A newly identified virus, the Langya henipavirus (LayV), has now infected 35 people in China. The virus is thought to have come from animals and causes fever, fatigue and a cough. So far, there is no indication that the virus is spreading from person to person.
Dr Xiang Liu, who is a postdoctoral research fellow at Griffith University, said LayV is closely related to Hendra virus and the Nipah virus, which are endemic to Southeast Asia.
Though the estimated fatality rate of Nipah virus is at 40% to 75%, no death has so far been associated with LayV infection, Liu said. “As Hendra virus and Nipah virus are both zoonotic viruses transmitted through bats and rodents, the LayV was thought to be transmitted from animals to humans.
“Shrews have been suggested to be the natural reservoir for LayV. Notably, shrews are widely distributed in eastern and northeast China, some of which live in close proximity to humans.”
Sanjaya Senanayake, a specialist in infectious diseases and Associate Professor of Medicine at The Australian National University said the shrew may be the natural reservoir of LayV but some domestic animals were found to be infected too.
“Regarding this infection, it is still early days but there are some reassuring signs, namely that there haven’t been deaths or many serious illnesses from it, that there don’t seem to have been many cases (the earliest case seems to have been 2018) and that person-to person-transmission hasn’t been found (unlike Monkeypox and COVID-19),” Senanayake said.
Liu said there was an outbreak of a henipavirus, Mojiang henipavirus, in southern China in 2012, but it is still unknown if there is a link between the outbreak of Mojiang henipavirus and the current LayV. “More studies regarding LayV transmission, pathology and specific treatment are needed,” Liu said.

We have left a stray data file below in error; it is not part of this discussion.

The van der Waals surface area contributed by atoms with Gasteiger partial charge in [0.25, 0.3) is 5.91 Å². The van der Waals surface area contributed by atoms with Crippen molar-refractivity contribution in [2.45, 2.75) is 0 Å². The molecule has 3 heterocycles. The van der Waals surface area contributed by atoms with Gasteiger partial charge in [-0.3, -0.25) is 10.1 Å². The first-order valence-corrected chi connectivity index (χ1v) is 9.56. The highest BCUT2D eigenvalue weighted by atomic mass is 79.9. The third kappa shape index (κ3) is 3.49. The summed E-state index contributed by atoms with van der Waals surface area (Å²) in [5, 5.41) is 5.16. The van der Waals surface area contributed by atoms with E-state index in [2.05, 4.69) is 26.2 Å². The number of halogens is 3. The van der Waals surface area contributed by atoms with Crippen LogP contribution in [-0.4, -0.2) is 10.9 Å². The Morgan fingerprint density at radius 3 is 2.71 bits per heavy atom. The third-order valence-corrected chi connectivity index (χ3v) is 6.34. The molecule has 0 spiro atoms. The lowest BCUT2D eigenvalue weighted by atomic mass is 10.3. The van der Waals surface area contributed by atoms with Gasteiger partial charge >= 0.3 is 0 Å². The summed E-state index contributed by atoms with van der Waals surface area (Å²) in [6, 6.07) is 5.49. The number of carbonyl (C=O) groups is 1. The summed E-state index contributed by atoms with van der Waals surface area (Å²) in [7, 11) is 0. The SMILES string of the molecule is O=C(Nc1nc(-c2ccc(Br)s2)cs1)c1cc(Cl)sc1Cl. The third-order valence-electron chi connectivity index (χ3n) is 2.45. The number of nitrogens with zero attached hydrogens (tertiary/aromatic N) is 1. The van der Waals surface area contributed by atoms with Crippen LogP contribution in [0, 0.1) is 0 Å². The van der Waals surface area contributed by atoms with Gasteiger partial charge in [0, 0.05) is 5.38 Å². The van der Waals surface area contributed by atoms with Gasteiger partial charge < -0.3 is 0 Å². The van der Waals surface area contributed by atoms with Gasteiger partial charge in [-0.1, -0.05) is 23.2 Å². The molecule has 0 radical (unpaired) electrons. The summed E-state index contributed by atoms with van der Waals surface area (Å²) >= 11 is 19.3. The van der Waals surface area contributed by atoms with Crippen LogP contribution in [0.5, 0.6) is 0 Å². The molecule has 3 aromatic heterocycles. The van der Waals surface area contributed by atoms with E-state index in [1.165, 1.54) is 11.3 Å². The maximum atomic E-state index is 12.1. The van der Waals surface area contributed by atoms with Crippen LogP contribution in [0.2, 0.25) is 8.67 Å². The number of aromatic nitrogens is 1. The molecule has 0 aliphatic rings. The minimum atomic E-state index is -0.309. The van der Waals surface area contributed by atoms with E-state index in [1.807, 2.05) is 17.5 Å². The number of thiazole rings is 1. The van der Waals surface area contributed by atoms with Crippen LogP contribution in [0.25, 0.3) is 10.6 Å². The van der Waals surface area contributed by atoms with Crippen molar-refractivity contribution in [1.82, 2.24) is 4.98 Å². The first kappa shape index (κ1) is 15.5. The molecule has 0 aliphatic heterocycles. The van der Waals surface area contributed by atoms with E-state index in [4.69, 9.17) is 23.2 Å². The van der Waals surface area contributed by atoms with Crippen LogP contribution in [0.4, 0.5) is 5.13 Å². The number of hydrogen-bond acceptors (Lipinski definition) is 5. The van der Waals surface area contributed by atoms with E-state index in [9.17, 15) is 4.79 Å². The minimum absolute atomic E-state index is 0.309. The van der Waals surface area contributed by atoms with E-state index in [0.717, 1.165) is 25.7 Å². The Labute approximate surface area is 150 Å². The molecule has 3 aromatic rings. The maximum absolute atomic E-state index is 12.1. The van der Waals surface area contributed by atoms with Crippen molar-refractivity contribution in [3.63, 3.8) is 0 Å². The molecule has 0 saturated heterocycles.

The LayV patients were mainly from Shandong and Henan provinces in eastern China, said Liu. “Based on the 35 clinical patients, no clear evidence has been found for human-to-human transmission, although ongoing monitoring is suggested as the transmission pattern of the virus could be altered by adaptive mutations.”
Senanayake said the announcement of another new infection is not surprising. “Over the last five decades, there have been around 50 new infections described. The vast majority, like LayV, Monkeypox and COVID-19, are viruses that have jumped from the animal to the human world.
“The reason to be vigilant about this virus though is that it is a henipavirus, which comes from the same family as Hendra and Nipah, both of which have caused deaths in humans. Nipah has also been associated with person-to-person transmission.”
Dr Nick Fountain-Jones, who is a Research Associate at the University of Tasmania, said the latest findings show how incredibly important viral surveillance is. “This group of viruses pose a constant and real threat to humans and livestock, and viruses like LayV need to be monitored carefully. Early detection, identification of potential reservoir hosts and contact tracing as was done in this study are crucial steps to prevent the next pandemic.
“Unfortunately, just because we are still experiencing the SARS-CoV-2 pandemic does not mean another isn’t around the corner. More funding for research, surveillance and projects such as the global virome project are crucial for helping prevent future pandemics.”